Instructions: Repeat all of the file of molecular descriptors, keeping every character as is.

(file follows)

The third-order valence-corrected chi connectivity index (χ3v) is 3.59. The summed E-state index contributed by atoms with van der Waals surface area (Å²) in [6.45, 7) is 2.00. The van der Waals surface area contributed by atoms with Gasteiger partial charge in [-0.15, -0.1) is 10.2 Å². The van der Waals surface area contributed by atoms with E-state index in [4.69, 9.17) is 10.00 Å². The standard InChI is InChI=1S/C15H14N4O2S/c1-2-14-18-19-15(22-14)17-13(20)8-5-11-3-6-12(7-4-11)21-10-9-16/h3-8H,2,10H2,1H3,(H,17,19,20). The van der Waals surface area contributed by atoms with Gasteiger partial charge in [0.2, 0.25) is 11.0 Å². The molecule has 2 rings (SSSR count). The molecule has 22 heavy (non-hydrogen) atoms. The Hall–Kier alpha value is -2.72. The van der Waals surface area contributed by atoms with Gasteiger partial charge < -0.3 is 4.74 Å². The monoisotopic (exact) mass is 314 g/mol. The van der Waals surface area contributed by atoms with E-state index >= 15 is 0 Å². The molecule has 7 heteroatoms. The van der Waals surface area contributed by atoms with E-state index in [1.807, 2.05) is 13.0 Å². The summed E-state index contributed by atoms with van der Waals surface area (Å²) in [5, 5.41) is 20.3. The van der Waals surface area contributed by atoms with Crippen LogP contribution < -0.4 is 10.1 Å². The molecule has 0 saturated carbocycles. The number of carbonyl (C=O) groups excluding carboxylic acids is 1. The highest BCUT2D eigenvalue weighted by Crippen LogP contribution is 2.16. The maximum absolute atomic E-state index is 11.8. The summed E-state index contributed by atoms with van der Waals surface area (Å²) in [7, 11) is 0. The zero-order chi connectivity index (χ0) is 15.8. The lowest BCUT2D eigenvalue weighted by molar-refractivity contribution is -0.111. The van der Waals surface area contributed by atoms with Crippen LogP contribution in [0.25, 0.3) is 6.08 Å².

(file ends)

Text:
The third-order valence-corrected chi connectivity index (χ3v) is 3.59. The summed E-state index contributed by atoms with van der Waals surface area (Å²) in [6.45, 7) is 2.00. The van der Waals surface area contributed by atoms with Gasteiger partial charge in [-0.15, -0.1) is 10.2 Å². The van der Waals surface area contributed by atoms with E-state index in [4.69, 9.17) is 10.00 Å². The standard InChI is InChI=1S/C15H14N4O2S/c1-2-14-18-19-15(22-14)17-13(20)8-5-11-3-6-12(7-4-11)21-10-9-16/h3-8H,2,10H2,1H3,(H,17,19,20). The van der Waals surface area contributed by atoms with Gasteiger partial charge in [0.2, 0.25) is 11.0 Å². The molecule has 2 rings (SSSR count). The molecule has 22 heavy (non-hydrogen) atoms. The Hall–Kier alpha value is -2.72. The van der Waals surface area contributed by atoms with Gasteiger partial charge < -0.3 is 4.74 Å². The monoisotopic (exact) mass is 314 g/mol. The van der Waals surface area contributed by atoms with E-state index >= 15 is 0 Å². The molecule has 7 heteroatoms. The van der Waals surface area contributed by atoms with E-state index in [1.807, 2.05) is 13.0 Å². The summed E-state index contributed by atoms with van der Waals surface area (Å²) in [5, 5.41) is 20.3. The van der Waals surface area contributed by atoms with Crippen LogP contribution < -0.4 is 10.1 Å². The molecule has 0 saturated carbocycles. The number of carbonyl (C=O) groups excluding carboxylic acids is 1. The highest BCUT2D eigenvalue weighted by Crippen LogP contribution is 2.16. The maximum absolute atomic E-state index is 11.8. The summed E-state index contributed by atoms with van der Waals surface area (Å²) in [7, 11) is 0. The zero-order chi connectivity index (χ0) is 15.8. The lowest BCUT2D eigenvalue weighted by molar-refractivity contribution is -0.111. The van der Waals surface area contributed by atoms with Crippen LogP contribution in [0.25, 0.3) is 6.08 Å².